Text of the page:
of youth! I did get to see Suzie Tekbilek
(who taught Turkish style dance) both in the cabaret and in concert.
She was indescribably delightful! Her dance was full of
the coy flirtatiousness that American dancers seem to have such
difficulty capturing. Her style is pure Turkish, a little
rougher and more raw than the highly stylized Egyptian, but I
like that. Suzie is so at ease in her dancing, and her infectious
smile drove the audience wild.
even touched on the wonderful instrumental and singing classes
offered. Camp is a regular buffet of opportunities for dancers
to branch out, for musicians to study with top rate instructors,
and just a great place to wander around listening to wonderful
music all day and night, soaking up the heady atmosphere of a
Middle Eastern Shangri-La. The concerts were astounding.
From the first beat of Georges Lammam’s
Ensemble the first night in the Cabaret to the student concerts
the last night in the main hall, Camp is a rich feast. Turkish
night, Armenian night, Arabic night, the Sufi music with the Sufi
spinner, the fashion shows, Khaleeji night in the cabaret, Persian
dance of all kinds, Momak giving voice lessons
at a table near the dance hall,
Turkish voice class wafting across the meadow, the zurnas
playing "Smoke on the Water" or "Tequila"
to call Faruk for afternoon class, always at my nap time.
Every morning I
woke to a family of fat partridges touring the campground single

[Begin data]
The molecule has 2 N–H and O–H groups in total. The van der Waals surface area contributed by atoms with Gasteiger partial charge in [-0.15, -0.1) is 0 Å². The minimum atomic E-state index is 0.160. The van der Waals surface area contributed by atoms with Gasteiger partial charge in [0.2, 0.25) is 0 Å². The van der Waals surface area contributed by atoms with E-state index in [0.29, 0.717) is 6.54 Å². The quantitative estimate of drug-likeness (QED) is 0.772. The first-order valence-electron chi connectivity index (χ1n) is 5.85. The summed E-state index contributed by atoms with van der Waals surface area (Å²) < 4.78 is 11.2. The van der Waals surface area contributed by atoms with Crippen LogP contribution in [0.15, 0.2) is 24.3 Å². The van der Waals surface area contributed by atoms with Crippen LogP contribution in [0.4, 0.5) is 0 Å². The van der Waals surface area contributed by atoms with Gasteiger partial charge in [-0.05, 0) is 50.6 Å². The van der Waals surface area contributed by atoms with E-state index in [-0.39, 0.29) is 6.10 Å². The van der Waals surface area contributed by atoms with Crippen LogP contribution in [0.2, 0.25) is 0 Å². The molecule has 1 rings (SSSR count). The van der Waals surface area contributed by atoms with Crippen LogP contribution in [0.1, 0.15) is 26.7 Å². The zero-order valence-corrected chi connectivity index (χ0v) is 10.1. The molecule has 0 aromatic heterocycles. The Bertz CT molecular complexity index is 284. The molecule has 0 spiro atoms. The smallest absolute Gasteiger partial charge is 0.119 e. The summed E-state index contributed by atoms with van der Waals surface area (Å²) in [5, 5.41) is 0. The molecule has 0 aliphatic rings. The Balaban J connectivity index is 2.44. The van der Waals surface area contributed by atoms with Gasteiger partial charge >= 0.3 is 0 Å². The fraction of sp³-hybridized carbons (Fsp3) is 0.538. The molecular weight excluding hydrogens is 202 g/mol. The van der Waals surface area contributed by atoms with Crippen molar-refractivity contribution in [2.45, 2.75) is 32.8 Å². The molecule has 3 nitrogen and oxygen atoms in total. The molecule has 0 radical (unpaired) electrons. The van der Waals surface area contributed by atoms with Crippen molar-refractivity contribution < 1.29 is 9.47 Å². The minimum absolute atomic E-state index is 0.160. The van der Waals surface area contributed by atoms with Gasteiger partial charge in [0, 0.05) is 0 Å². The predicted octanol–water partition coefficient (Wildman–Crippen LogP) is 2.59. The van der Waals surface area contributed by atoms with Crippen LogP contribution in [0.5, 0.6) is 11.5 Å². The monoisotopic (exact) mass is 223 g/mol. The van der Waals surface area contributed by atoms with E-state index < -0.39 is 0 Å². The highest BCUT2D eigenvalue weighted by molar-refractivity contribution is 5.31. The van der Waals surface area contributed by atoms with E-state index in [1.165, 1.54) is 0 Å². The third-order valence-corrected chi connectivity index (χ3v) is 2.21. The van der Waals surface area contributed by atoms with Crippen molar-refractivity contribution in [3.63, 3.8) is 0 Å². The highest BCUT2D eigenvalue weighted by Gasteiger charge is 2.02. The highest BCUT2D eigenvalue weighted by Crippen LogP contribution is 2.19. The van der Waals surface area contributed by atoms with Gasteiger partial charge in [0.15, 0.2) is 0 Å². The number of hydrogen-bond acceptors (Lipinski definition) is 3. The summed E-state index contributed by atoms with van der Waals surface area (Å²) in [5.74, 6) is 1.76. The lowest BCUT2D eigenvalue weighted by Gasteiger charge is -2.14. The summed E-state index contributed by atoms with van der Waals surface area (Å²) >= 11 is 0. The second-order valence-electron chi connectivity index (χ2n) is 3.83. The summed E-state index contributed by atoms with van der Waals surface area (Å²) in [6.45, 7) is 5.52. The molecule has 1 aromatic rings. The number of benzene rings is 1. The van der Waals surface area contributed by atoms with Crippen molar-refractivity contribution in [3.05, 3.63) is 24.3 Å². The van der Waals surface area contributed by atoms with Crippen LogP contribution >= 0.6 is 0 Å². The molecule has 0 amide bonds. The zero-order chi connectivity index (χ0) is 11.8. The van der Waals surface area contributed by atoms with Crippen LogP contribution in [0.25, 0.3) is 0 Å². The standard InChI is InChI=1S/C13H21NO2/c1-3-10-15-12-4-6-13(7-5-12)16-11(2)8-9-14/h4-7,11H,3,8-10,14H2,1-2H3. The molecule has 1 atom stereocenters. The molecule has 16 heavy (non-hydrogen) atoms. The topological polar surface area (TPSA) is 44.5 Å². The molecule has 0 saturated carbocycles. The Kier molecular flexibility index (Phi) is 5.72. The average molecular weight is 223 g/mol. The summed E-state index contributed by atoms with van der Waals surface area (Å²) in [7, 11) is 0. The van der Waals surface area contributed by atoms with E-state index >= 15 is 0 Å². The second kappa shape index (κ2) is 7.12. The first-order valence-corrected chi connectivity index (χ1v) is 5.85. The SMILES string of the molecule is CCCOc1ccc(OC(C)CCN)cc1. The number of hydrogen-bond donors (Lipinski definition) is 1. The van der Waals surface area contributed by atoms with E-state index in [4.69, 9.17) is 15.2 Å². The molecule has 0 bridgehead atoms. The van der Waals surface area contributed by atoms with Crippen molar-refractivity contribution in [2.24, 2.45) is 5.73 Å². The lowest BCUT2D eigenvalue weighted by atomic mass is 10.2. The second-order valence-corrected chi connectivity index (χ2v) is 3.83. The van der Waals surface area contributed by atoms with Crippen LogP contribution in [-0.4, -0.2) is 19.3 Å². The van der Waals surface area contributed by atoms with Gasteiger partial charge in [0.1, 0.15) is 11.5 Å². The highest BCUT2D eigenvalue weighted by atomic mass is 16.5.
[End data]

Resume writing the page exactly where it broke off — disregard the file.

file looking for breakfast. Sassy scrub jays bounced and slid
across the top of my tent looking for holes in the bags of cookies
and chips we stored around the edges of the tent we used as our
salon. At any time of the day or night the sounds of the oud,
violin, dumbek and daff echoed off the sides of the deep ravine,
and orphan phrases of songs drifted down the gully in the afternoon
breeze. So for me, along with the discomfort and the annoyances,
there were these great pearls of pleasure, usually in unexpected
places. Mendocino is a long way to go from where I live and
I can see how some people make it a yearly pilgrimage, but I prefer
to leave it as a fine memory and a fond dream… however, as
I say to my students, you should go, you should go….And maybe
I will publish the Non-Camper’s Guide to Middle Eastern Dance
and Music Camp next year.
photos of camp coming!
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Check the "Letters to the Editor"
for other possible viewpoints!
Revisited by Yasmela/ Shelley Muzzy
to the improvisational passages in Middle Eastern music illustrate
the depth of our understanding of the rich texture and nuance
of the culture
Classic Cabaret Floor
Work with Anaheed Video reviewed by Yasmela/ Shelley Muzzy
Good lighting, good sound, clear instructions and good
camera work seem to be the hallmarks of IAMED videos.
Reviewed by Shelley Muzzy/Yasmela
And I suppose to some dancers, it is a way of life. There is repeated
emphasis placed on the concepts of bonding, healing, empowering,
and connecting throughout the book. From the sound of it, American
women are desperate to connect, to be part of a tribe, to belong.
The “Tuck It Under” Phenomenon
by Vilia (Valerie Cherry)
under” is for ballet, and it has less to do with posture
than it does with enabling the execution of the kinds of movements
and positions that ballet demands.
Orient House Istanbul by Justine
fears about our security from friends, everywhere we went in Turkey,
we met with nothing but perfect friendliness and assistance.
Belly Dance and Healing from
Sexual Trauma by Lucy Lipschitz
main reason I teach this is because of my own issues and a major
traumatic event that changed my life.
Belly Dance in Reno … You Bet!
hotels canceled our events after the September 11 tragedy or even
considered it — in fact, I have found that they actively
court our events.